The Association of Muslim Police (AMP) has written to home secretary Jacqui Smith to ask her to prevent police forces blocking its research into the potential discrimination of black, Asian and Muslim officers.
The AMP is auditing the distribution of minority officers by rank and specialism. But 20 of the 43 forces in England and Wales said data protection rules prevented them from responding.
The AMP wants Smith to intervene and order a review of racism in the police to mark the 10th anniversary of the Stephen Lawrence inquiry. If that fails, the association said it would make requests under the Freedom of Information Act.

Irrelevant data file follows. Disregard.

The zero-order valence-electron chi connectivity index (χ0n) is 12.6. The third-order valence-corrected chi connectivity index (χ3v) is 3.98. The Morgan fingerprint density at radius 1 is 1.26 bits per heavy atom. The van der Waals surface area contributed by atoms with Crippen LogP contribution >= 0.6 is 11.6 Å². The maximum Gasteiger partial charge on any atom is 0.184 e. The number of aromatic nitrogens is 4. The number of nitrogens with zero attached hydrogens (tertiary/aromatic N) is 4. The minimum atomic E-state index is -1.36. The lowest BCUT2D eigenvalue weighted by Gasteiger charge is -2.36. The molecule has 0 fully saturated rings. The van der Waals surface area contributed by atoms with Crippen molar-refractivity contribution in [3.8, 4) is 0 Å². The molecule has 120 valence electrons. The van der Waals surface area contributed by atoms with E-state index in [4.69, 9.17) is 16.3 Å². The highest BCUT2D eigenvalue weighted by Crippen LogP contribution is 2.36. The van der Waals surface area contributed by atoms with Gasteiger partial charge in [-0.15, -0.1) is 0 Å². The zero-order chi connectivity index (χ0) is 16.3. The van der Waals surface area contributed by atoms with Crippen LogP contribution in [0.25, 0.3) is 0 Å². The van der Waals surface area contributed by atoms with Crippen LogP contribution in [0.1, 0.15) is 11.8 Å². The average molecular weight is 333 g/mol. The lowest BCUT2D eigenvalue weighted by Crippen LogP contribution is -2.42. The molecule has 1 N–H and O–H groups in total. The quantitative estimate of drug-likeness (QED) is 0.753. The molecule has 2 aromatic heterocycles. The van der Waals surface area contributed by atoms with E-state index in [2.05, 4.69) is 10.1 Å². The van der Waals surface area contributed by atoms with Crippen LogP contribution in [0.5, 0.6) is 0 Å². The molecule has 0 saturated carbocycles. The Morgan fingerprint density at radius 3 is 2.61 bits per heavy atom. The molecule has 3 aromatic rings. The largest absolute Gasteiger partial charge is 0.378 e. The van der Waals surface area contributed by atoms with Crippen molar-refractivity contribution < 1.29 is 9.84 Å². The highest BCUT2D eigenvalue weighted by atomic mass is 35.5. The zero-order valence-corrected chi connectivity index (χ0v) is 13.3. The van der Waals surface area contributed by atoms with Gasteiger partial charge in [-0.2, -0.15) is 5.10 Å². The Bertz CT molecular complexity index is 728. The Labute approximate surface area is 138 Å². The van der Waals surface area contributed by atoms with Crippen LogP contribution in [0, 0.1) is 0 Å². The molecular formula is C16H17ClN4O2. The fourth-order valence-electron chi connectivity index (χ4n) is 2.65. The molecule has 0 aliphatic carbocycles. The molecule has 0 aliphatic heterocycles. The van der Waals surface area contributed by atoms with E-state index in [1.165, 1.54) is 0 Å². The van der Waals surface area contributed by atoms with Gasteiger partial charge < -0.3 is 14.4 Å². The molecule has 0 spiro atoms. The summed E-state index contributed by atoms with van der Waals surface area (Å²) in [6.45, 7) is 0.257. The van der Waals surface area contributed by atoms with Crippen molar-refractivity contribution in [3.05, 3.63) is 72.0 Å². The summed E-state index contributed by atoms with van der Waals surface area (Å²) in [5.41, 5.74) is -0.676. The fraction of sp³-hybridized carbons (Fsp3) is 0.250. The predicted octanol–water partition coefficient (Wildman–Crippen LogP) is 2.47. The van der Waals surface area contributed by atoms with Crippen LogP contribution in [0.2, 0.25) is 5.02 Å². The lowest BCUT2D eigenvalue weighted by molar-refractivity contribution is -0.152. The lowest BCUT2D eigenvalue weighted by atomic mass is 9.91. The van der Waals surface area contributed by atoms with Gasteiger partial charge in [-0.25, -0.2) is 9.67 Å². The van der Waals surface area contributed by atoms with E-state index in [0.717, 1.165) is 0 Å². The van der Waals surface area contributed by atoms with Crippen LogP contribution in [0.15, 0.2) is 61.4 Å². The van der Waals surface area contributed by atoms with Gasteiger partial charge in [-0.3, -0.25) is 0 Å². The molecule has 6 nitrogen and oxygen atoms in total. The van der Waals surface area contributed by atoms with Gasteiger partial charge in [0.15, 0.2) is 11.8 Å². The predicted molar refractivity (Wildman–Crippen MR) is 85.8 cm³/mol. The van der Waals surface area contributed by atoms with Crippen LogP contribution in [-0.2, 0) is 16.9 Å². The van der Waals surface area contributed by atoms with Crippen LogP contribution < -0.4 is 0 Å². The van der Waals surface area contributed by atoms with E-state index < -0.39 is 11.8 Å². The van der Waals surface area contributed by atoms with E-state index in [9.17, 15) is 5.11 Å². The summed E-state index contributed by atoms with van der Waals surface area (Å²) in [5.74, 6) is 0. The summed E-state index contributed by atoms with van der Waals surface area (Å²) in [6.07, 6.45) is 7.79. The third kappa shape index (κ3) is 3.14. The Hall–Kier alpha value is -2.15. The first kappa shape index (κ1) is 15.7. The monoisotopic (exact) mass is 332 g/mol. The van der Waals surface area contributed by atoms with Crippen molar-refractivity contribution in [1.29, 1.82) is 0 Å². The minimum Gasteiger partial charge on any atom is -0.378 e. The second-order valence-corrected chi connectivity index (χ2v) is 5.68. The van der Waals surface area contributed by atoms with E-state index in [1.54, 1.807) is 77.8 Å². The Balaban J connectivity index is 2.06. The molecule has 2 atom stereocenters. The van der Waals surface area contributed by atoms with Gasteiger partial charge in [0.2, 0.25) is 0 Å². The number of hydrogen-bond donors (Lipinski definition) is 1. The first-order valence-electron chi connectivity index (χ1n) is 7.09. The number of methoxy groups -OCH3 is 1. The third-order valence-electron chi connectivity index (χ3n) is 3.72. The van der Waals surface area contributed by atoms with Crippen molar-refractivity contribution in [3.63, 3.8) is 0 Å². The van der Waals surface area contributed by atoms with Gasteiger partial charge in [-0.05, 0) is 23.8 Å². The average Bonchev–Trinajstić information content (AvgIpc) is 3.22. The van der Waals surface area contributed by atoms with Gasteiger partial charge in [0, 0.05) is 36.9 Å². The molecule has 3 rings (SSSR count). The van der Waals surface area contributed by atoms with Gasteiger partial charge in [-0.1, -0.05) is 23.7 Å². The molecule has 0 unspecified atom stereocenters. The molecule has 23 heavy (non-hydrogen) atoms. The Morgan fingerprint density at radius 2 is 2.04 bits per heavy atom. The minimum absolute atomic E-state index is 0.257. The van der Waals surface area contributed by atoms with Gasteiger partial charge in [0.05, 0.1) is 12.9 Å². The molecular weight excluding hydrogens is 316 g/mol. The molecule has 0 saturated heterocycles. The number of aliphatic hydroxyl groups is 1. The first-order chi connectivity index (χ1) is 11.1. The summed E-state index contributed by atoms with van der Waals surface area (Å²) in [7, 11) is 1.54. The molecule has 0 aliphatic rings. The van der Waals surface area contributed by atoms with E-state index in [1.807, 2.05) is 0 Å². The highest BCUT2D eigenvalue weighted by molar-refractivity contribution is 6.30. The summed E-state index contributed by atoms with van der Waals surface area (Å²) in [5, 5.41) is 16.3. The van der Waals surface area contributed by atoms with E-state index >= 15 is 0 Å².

From the information it has so far received, the AMP found 95% of black, Asian and Muslim officers were in the most junior ranks, and very few were in specialist postings. Progress on diversity was “painfully slow”, it added.
The letter, leaked to the Observer, stated: “Muslim officers are being overlooked, potentially discriminated against in promotion, or are failing to receive the necessary training and personal development that would allow them to rise through the ranks.”
Ken Jones, president of the Association of Chief Police Officers (Acpo), said: “Chief officers are united in their desire to lead forces whose staff better reflect the make-up of our vibrant and diverse population. Until and unless we are able to increase the diversity of those who enter the service, progress will be slower than it ought to be.”
Last week, equality minister Harriet Harman announced new measures to increase the use of positive action. Acpo said it welcomed the move as it would boost officer diversity.